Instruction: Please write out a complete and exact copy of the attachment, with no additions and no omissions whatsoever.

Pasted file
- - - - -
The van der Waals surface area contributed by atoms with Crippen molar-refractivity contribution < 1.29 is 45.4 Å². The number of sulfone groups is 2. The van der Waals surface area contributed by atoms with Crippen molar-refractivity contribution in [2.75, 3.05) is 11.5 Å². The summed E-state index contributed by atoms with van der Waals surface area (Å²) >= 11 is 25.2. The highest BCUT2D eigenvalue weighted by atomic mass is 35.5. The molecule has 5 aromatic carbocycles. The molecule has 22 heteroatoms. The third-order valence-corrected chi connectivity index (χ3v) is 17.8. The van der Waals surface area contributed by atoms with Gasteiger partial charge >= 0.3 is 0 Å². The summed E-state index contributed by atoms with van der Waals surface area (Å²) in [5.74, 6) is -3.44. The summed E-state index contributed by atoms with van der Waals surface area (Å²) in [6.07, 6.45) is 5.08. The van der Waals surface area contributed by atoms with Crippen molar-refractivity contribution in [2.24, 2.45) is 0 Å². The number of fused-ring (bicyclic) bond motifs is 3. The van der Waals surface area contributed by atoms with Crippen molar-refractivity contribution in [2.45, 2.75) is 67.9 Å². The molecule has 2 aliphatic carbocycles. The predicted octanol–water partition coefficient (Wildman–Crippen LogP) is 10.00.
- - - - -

The van der Waals surface area contributed by atoms with Crippen molar-refractivity contribution < 1.29 is 45.4 Å². The number of sulfone groups is 2. The van der Waals surface area contributed by atoms with Crippen molar-refractivity contribution in [2.75, 3.05) is 11.5 Å². The summed E-state index contributed by atoms with van der Waals surface area (Å²) >= 11 is 25.2. The highest BCUT2D eigenvalue weighted by atomic mass is 35.5. The molecule has 5 aromatic carbocycles. The molecule has 22 heteroatoms. The third-order valence-corrected chi connectivity index (χ3v) is 17.8. The van der Waals surface area contributed by atoms with Gasteiger partial charge >= 0.3 is 0 Å². The summed E-state index contributed by atoms with van der Waals surface area (Å²) in [5.74, 6) is -3.44. The summed E-state index contributed by atoms with van der Waals surface area (Å²) in [6.07, 6.45) is 5.08. The van der Waals surface area contributed by atoms with Crippen molar-refractivity contribution in [2.24, 2.45) is 0 Å². The number of fused-ring (bicyclic) bond motifs is 3. The van der Waals surface area contributed by atoms with Crippen molar-refractivity contribution in [2.45, 2.75) is 67.9 Å². The molecule has 2 aliphatic carbocycles. The predicted octanol–water partition coefficient (Wildman–Crippen LogP) is 10.00.